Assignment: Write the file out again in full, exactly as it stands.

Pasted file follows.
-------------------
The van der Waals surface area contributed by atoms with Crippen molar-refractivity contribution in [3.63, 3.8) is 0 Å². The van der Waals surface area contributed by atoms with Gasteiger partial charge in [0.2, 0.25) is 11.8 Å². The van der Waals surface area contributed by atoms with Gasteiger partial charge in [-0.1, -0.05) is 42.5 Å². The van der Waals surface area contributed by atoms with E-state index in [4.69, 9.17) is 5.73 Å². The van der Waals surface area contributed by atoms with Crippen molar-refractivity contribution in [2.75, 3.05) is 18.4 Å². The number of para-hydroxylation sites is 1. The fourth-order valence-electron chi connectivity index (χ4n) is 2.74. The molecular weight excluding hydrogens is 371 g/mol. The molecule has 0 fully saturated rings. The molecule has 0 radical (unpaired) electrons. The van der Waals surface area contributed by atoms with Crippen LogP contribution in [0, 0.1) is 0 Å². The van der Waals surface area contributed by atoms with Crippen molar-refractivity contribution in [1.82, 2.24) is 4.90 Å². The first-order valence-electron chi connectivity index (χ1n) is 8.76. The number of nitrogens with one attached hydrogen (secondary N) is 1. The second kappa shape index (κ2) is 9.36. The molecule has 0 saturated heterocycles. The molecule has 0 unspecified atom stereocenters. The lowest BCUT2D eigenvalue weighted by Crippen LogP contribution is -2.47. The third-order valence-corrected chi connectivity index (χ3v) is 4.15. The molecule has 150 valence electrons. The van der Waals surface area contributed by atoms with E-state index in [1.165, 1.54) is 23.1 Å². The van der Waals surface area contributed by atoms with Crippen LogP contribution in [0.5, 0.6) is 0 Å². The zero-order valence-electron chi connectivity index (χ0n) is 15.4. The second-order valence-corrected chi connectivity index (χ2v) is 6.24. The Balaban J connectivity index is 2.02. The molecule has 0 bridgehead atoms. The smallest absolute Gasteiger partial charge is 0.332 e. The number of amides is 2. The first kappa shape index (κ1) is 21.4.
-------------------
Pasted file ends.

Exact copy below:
The van der Waals surface area contributed by atoms with Crippen molar-refractivity contribution in [3.63, 3.8) is 0 Å². The van der Waals surface area contributed by atoms with Gasteiger partial charge in [0.2, 0.25) is 11.8 Å². The van der Waals surface area contributed by atoms with Gasteiger partial charge in [-0.1, -0.05) is 42.5 Å². The van der Waals surface area contributed by atoms with E-state index in [4.69, 9.17) is 5.73 Å². The van der Waals surface area contributed by atoms with Crippen molar-refractivity contribution in [2.75, 3.05) is 18.4 Å². The number of para-hydroxylation sites is 1. The fourth-order valence-electron chi connectivity index (χ4n) is 2.74. The molecular weight excluding hydrogens is 371 g/mol. The molecule has 0 fully saturated rings. The molecule has 0 radical (unpaired) electrons. The van der Waals surface area contributed by atoms with Crippen LogP contribution in [0, 0.1) is 0 Å². The van der Waals surface area contributed by atoms with Crippen molar-refractivity contribution in [1.82, 2.24) is 4.90 Å². The first-order valence-electron chi connectivity index (χ1n) is 8.76. The number of nitrogens with one attached hydrogen (secondary N) is 1. The second kappa shape index (κ2) is 9.36. The molecule has 0 saturated heterocycles. The molecule has 0 unspecified atom stereocenters. The lowest BCUT2D eigenvalue weighted by Crippen LogP contribution is -2.47. The third-order valence-corrected chi connectivity index (χ3v) is 4.15. The molecule has 150 valence electrons. The van der Waals surface area contributed by atoms with E-state index in [1.165, 1.54) is 23.1 Å². The van der Waals surface area contributed by atoms with Crippen LogP contribution in [0.5, 0.6) is 0 Å². The zero-order valence-electron chi connectivity index (χ0n) is 15.4. The second-order valence-corrected chi connectivity index (χ2v) is 6.24. The Balaban J connectivity index is 2.02. The molecule has 0 bridgehead atoms. The smallest absolute Gasteiger partial charge is 0.332 e. The number of amides is 2. The first kappa shape index (κ1) is 21.4.